Many agencies who are at their optimal performance are striving to achieve peak performance thinking that is what is needed to win.
So we asked former Saatchi & Saatchi CEO Kevin Roberts how to maintain peak performance in your team and as an individual. In this video, he also shares how he has been able to put this into action to get to where he is now.
Below is an edited transcript of the video.
Get Rid of the Noise
Kevin believes everything comes down to achieving flow. When we’re working together in a team, there’s a terrific potential for flow. But too much of our days are spent on noise — from dealing with emails, client meetings, etc.
Only about 40% of our time is focused on achieving flow while the other 60% is all noise. One way to achieve peak performance is to first get rid of all the noise at work, so you can focus on flow.
Flow Is Achieved through Passion and Harmony
Having a personal purpose is vital. It’s important to be guided by a personal purpose and share this with your team.
Flow comes when you can bring together two things — passion and harmony. As an individual, you may be really passionate about what you do, why you’re here, and what you’re working for. While working in a team, you’ll encounter various levels of what your team is passionate about.
To achieve flow, you’ve got to find a way to use all of that passion and make it come together. The only way to achieve this is to be open and communicate with your team. You need to talk together and share deeper insights into what you want to accomplish together.
Another critical factor to achieving flow is harmony. In your team, harmony is achieved when everybody has signed on to the same dream, the same spirit, the same set of beliefs, and fully understands it. A peak-performing organisation’s true potency lies in achieving harmony within.
Good Companies vs Peak-Performing Organisations
Peak-performing organisations have flow and perform 50 percent more than good companies. They envision the future they desire and work for it. They share their dreams within their teams and get the support they need to sustain their performance.
Peak-performing companies have achieved flow at 60 percent while good companies are only at 40 percent. To become a peak-performing organisation, you’ve got to find a way to eliminate all the distractions in your team that takes you out of flow.
“To become a peak-performing organisation, you’ve got to find a way to eliminate all the distractions in your team that takes you out of flow,” says Kevin Roberts.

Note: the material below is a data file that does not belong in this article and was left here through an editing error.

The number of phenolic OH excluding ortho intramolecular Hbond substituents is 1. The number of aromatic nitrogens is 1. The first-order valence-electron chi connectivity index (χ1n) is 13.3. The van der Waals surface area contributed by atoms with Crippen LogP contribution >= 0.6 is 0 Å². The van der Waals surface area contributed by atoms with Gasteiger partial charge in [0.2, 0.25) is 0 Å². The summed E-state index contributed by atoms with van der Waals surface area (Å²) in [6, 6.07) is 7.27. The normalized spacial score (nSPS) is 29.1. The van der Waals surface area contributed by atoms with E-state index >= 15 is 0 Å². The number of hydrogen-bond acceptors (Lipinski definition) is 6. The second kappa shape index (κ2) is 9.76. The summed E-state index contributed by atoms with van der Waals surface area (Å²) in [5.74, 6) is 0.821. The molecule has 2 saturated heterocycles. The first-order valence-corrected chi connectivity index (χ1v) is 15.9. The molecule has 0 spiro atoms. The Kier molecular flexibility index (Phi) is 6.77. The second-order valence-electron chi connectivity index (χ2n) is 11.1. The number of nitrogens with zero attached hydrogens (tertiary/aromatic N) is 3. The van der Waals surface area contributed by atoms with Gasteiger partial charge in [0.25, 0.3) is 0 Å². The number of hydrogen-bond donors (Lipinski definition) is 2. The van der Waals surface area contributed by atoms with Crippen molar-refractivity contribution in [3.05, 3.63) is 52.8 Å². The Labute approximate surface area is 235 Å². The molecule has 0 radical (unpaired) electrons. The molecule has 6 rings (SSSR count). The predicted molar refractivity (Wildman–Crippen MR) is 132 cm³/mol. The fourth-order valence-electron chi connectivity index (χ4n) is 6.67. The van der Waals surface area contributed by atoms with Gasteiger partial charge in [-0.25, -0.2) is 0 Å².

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One way to achieve flow is to keep 40 percent of your diaries and calendars completely free. It sounds simple enough, but many struggle in implementing this.
In fact, many of us would find this almost impossible to do as our days are completely full with meetings and conferences, commitments, reviews, and client meet-ups. We associate full calendars with productivity and think we have control of our lives. But it is all unreal because in the crazy world we live in, we just don’t have that certainty. You have no idea what’s coming down the pike to you on Monday, Wednesday, Thursday, in the morning, or in the afternoon.
To achieve clarity of purpose, you need to find a way to clear out 40 percent of your day.
It’s easier said than done, however. We feel lost through the day without a structure to follow through. Most of us like having activities and meetings plotted on our calendars.
“To achieve clarity of purpose, you need to find a way to clear out 40 percent of your day,” says Kevin Roberts. #PeakPerformance #OrganisationalPerformance
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But to get some more time in your day, you can choose not to show up in meetings. Most people won't even know you’re not there. You can choose not to attend everything.
Don’t get on the terrible email trail. Stop texting. Just put your phone away for three hours a day.
Do what you like on your personal time, but when you’re at work, find some time to get clarity and let those worries go. You’ll be amazed to find that it can be so refreshing.
Keen to learn more from Kevin Roberts? Click the link to one of his interviews below: